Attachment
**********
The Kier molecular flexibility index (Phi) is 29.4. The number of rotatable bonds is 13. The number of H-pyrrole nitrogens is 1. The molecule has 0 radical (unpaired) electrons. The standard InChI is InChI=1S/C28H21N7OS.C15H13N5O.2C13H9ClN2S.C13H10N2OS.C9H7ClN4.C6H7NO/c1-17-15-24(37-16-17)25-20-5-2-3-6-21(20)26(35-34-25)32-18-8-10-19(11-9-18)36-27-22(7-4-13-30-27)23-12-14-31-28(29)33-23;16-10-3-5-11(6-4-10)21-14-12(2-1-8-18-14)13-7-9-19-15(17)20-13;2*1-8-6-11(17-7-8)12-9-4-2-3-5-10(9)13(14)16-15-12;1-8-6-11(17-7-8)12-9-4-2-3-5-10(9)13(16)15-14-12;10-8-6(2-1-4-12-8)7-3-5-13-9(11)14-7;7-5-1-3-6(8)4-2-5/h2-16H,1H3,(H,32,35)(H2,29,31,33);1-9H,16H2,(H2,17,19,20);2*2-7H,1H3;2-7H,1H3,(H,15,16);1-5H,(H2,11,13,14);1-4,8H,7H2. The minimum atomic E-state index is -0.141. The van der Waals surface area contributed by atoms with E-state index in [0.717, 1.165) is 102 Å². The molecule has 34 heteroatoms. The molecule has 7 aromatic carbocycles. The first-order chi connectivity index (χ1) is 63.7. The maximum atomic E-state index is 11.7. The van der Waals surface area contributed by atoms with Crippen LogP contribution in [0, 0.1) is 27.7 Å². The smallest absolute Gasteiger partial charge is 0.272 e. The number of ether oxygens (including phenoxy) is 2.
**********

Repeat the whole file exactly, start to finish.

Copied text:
The Kier molecular flexibility index (Phi) is 29.4. The number of rotatable bonds is 13. The number of H-pyrrole nitrogens is 1. The molecule has 0 radical (unpaired) electrons. The standard InChI is InChI=1S/C28H21N7OS.C15H13N5O.2C13H9ClN2S.C13H10N2OS.C9H7ClN4.C6H7NO/c1-17-15-24(37-16-17)25-20-5-2-3-6-21(20)26(35-34-25)32-18-8-10-19(11-9-18)36-27-22(7-4-13-30-27)23-12-14-31-28(29)33-23;16-10-3-5-11(6-4-10)21-14-12(2-1-8-18-14)13-7-9-19-15(17)20-13;2*1-8-6-11(17-7-8)12-9-4-2-3-5-10(9)13(14)16-15-12;1-8-6-11(17-7-8)12-9-4-2-3-5-10(9)13(16)15-14-12;10-8-6(2-1-4-12-8)7-3-5-13-9(11)14-7;7-5-1-3-6(8)4-2-5/h2-16H,1H3,(H,32,35)(H2,29,31,33);1-9H,16H2,(H2,17,19,20);2*2-7H,1H3;2-7H,1H3,(H,15,16);1-5H,(H2,11,13,14);1-4,8H,7H2. The minimum atomic E-state index is -0.141. The van der Waals surface area contributed by atoms with E-state index in [0.717, 1.165) is 102 Å². The molecule has 34 heteroatoms. The molecule has 7 aromatic carbocycles. The first-order chi connectivity index (χ1) is 63.7. The maximum atomic E-state index is 11.7. The van der Waals surface area contributed by atoms with Crippen LogP contribution in [0, 0.1) is 27.7 Å². The smallest absolute Gasteiger partial charge is 0.272 e. The number of ether oxygens (including phenoxy) is 2.